Southern Right Whales (Eubalaena australis), visit the Head of the Bight between June and October every year to give birth, mate and socialise. It is one of the best places in the world to see these great marine mammals. Dozens of whales against the backdrop of the spectacular Bunda Cliffs are a breathtaking sight.
The Head of the Bight Visitor Centre, Australia’s premier location for land based viewing, is 250kms west of Ceduna. Visitors can see and hear the whales and their calves from the walkway and platforms (wheelchair accessible), without disturbing their natural behaviour. Sealions, dolphins, sharks and humpback whales may also be seen.
The platform overlooks the sanctuary zone of the Great Australian Bight Marine Park. The zone includes the largest nursery and breeding area for Southern Right Whales in Australian waters and several small Sealion breeding colonies at the base of the Bunda cliffs. The Park is permanently closed to all commercial fishing and boating.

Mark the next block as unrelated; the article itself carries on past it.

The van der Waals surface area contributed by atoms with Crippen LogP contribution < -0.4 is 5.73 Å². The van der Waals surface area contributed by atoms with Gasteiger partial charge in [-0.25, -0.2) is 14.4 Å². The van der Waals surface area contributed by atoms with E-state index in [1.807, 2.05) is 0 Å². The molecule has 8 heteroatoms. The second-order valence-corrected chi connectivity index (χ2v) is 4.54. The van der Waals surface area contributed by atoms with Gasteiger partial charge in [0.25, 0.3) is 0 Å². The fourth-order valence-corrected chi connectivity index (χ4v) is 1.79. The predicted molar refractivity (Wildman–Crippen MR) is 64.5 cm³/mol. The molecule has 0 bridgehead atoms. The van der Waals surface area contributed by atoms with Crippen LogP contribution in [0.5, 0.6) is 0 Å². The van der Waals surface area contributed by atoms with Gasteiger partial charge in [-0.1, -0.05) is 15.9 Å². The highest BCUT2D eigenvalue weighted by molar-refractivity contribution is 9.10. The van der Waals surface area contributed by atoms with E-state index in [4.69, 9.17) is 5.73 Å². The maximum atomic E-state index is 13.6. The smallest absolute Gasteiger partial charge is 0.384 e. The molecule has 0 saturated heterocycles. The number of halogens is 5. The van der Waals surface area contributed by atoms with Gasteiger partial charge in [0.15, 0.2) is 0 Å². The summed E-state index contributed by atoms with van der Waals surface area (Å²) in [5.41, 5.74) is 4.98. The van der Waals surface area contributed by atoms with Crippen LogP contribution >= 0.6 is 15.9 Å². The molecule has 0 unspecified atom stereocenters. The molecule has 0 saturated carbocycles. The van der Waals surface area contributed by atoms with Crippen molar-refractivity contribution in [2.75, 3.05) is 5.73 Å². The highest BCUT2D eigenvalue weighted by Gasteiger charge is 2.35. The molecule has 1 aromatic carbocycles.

The Head of the Bight Interpretive Centre tells of the whales’ journey from the Antarctic each year. But also, the harsh Nullarbor landscape belies the deeply woven story of its creation and thousands of years of occupation by indigenous Australians.
The Centre’s rustic design with natural curves and local hues was designed to complement the sand dunes, plants and ocean. The eco-friendly building accommodates the harsh conditions where water is scarce. It utilises solar power and wind turbines for most of its energy supply.
The protection of the whales and their habitat at Head of Bight is important for the conservation of the species that was nearly hunted to extinction last century.
Before 1800s estimated 60,000-100,000 whales worldwide
1800-1900 Whales hunted to near extinction to less that 1000
1935 International Protection for Souther Right Whales
1991 Research begins at Head of Bight and other places
2004 Est 7,000 whales worldwide. ( increases 7% each year).
Researchers record the arrival of the Southern Right Whale and monitor their numbers and behaviour.
These magnificent creatures weigh up to 60 tonnes and grow up to 22 metres in length. Each year 25-45 whales are born here . Newborn calves weigh over 1 tonne and measure up to 5 metres in length.